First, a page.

After years of drama, hype, bad blood, and anticipation the saga between Floyd Mayweather and Manny Pacquiao will finally end on May 2 at the MGM Grand in Las Vegas. The negotiations ended on Thursday and Mayweather made the official announcement via his Shots social media account earlier Friday evening. The fight will be a joint Pay-Per-View broadcast between HBO and Showtime.
While not all the details of the fight are know these are major ones:
The fight will be set for the 147 lb. welterweight limit. Both Mayweather’s World Boxing Association and World Boxing Council titles along with Pacquiao’s World Boxing Organization title will be on the line. The purse split will be 60/40 in favor of Mayweather. Both fighters will be able to wear their own gloves. Drug testing will be conducted by the U.S. Anti-Doping Agency as has been customary for Mayweather bouts.
For the networks it’s a bit murkier. Most of the major details when it came to personnel were reportedly already worked out earlier in the negotiations although not confirmed in the media call for the bout. As reported by Chris Mannix of Sports Illustrated joining HBO’s Jim Lampley and Showtime’s Al Bernstein in calling the bout as color commentator is HBO’s Roy Jones Jr. Joining James Brown of CBS, the parent network of Showtime, as host for the pre-fight show will be Showtime’s Paulie Malignaggi. Other details such as who will be the ring announcer and unofficial scorer are still unknown. What is also unknown is the price that the PPV broadcast will cost although it is expected to be as high as $100 dollars.
Two factors proved to be pivotal in making this fight. The first was that CBS Chairman Leslie Moonves personally stepped in to serve as mediator between Mayweather’s advisor Al Haymon and Pacquiao’s promoter Bob Arum. Both men have respect for Moonves and it served to help thaw their cold relationship, even if it’s just temporarily. The second, and likely the most important, is that Mayweather and Pacquiao met face to face for the first time. That allowed both men to see that the desire to make this fight was mutual and made the path to Friday’s announcement much easier.
To say that this will be a big even is an understatement. According to Dan Rafael of ESPN the fight could generate a gross purse as high as $400 million. That does not take into account the revenue generated by other Las Vegas hotels showing the bout via closed circuit television or possible live showing of the bout in movie theatres.
Stay tuned to The Inscriber as we will give you in-depth analysis, the timeline, and predictions on the biggest boxing event in over 30 years.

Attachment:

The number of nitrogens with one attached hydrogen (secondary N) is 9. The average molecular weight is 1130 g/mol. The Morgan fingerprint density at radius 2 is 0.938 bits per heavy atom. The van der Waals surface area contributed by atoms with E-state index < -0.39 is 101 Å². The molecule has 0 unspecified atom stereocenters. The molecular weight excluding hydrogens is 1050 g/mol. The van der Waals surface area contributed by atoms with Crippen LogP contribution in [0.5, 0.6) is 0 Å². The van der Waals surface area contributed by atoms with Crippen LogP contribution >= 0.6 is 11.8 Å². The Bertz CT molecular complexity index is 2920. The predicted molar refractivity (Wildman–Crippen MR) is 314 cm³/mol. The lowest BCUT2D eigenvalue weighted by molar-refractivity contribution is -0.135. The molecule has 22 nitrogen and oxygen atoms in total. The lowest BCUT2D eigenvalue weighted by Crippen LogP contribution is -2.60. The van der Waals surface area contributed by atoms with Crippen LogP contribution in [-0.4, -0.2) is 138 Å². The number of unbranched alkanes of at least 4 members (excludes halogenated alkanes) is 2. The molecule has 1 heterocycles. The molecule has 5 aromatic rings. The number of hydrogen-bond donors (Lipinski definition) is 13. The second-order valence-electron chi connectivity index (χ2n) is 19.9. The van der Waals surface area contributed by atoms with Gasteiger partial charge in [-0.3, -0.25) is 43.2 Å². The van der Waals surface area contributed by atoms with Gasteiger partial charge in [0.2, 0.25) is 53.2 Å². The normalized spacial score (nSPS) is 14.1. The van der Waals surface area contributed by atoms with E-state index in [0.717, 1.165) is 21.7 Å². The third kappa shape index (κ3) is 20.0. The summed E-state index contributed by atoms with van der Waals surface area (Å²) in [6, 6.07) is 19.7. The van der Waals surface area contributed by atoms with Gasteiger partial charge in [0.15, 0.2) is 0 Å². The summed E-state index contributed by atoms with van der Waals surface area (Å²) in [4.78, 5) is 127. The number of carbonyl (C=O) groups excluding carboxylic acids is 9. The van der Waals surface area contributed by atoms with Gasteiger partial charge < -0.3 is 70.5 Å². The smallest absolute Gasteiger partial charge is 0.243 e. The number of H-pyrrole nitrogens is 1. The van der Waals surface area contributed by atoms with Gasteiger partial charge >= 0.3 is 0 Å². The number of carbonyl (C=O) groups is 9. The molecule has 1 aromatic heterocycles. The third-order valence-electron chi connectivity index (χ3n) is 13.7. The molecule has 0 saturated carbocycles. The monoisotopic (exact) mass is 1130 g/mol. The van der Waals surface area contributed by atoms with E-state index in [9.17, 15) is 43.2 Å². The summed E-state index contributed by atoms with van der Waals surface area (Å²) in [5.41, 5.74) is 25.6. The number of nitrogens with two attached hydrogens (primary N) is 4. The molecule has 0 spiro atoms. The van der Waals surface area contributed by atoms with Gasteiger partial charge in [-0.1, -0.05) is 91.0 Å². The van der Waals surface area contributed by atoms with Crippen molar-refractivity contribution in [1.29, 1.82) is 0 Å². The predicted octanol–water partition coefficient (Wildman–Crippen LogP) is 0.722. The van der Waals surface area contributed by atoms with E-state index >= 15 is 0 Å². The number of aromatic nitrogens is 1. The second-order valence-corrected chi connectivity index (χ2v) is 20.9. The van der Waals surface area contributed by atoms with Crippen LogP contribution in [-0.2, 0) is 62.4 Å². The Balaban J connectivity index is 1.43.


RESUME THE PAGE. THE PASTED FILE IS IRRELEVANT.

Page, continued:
Over the last six years the boxing world has been trapped in anticipation over a potential fight between Floyd Mayweather and Manny Pacquiao, the two best fighters of their generation. In that time the talk surrounding the potential matchup was relegated to simply being hype. Then this year something changed.
The talks became serious.
What may have turned the tide for this may be public unrest. Both boxing media and fans have reached the point with both Mayweather and Pacquiao that no other fight is acceptable for each man. That is different from years past when there were options available even as boxing has embroiled in its’ ‘Cold War’ between the sport’s two biggest promotional companies, Golden Boy Promotions and Top Rank Promotions.
Now with the ‘Cold War’ thawing the prospect of the fight has grown into legitimate yet sensitive negotiations between all parties involved. One aspect which complicates matters is that there are two separate negotiations for this fight. One is between the fighter camps and another between the cable networks HBO, who have Pacquiao under contract, and Showtime, who have Mayweather under contract.
The details in the negotiations between the Mayweather camp and the Pacquiao camp are seldom known to the public other than what was assumed before they began. The fight is to be held at the MGM Grand Hotel in Las Vegas on May 2, the closest Saturday to the Mexican Cinco de Mayo holiday. Mayweather has made it a custom to fight in May and in September around the Mexican independence day weekend. The purse split is assumed to be 60/40 in favor of Mayweather. While the process has been mired in secrecy it feels like both fighters are increasingly being personally involved.
The rumor mill picked up rapidly when the two met face to face for the first time during halftime at the January 27 NBA game between the Miami Heat and Milwaukee Bucks in Miami. Mayweather is an avid NBA fan who regularly attends games while Pacquaio, also a big basketball fan, was still in the city after judging the Miss Universe pageant. He would’ve been in New York City at that time according to his advisor Michael Koncz if not for the airports in the New York area being closed due to a massive blizzard. The faceoff in which both men exchanged cell numbers along with news that they met for over an hour in Pacquiao’s hotel room exploded on social media. Speculation that the meeting was staged in anticipation of an announcement of the fight during Super Bowl 49 peaked when TMZ reported prematurely that the deal was done on January 30.